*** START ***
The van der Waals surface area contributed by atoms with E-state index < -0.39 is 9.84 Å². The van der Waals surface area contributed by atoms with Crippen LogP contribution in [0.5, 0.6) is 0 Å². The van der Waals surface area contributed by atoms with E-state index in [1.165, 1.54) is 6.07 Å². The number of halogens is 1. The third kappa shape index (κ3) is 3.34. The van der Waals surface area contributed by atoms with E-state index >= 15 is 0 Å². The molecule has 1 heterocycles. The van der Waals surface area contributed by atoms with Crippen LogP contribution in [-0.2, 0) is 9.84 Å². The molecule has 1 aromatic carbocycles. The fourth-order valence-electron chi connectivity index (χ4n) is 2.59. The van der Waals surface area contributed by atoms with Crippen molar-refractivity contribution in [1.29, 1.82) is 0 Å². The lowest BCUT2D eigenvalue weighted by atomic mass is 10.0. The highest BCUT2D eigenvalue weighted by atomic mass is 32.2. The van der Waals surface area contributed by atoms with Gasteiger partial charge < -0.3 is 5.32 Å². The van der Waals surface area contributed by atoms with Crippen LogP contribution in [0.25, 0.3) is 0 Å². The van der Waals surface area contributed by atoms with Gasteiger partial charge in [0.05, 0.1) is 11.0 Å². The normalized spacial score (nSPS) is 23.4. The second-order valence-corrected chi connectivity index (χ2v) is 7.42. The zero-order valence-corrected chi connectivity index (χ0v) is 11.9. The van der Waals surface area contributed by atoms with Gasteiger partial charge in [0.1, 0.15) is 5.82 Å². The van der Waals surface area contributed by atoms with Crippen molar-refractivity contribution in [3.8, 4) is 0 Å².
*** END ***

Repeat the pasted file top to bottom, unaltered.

The van der Waals surface area contributed by atoms with E-state index < -0.39 is 9.84 Å². The van der Waals surface area contributed by atoms with Crippen LogP contribution in [0.5, 0.6) is 0 Å². The van der Waals surface area contributed by atoms with E-state index in [1.165, 1.54) is 6.07 Å². The number of halogens is 1. The third kappa shape index (κ3) is 3.34. The van der Waals surface area contributed by atoms with E-state index >= 15 is 0 Å². The molecule has 1 heterocycles. The van der Waals surface area contributed by atoms with Crippen LogP contribution in [-0.2, 0) is 9.84 Å². The molecule has 1 aromatic carbocycles. The fourth-order valence-electron chi connectivity index (χ4n) is 2.59. The van der Waals surface area contributed by atoms with Crippen molar-refractivity contribution in [1.29, 1.82) is 0 Å². The lowest BCUT2D eigenvalue weighted by atomic mass is 10.0. The highest BCUT2D eigenvalue weighted by atomic mass is 32.2. The van der Waals surface area contributed by atoms with Gasteiger partial charge < -0.3 is 5.32 Å². The van der Waals surface area contributed by atoms with Crippen LogP contribution in [0.25, 0.3) is 0 Å². The van der Waals surface area contributed by atoms with Gasteiger partial charge in [0.05, 0.1) is 11.0 Å². The normalized spacial score (nSPS) is 23.4. The second-order valence-corrected chi connectivity index (χ2v) is 7.42. The zero-order valence-corrected chi connectivity index (χ0v) is 11.9. The van der Waals surface area contributed by atoms with Gasteiger partial charge in [0.1, 0.15) is 5.82 Å². The van der Waals surface area contributed by atoms with Crippen molar-refractivity contribution in [3.8, 4) is 0 Å².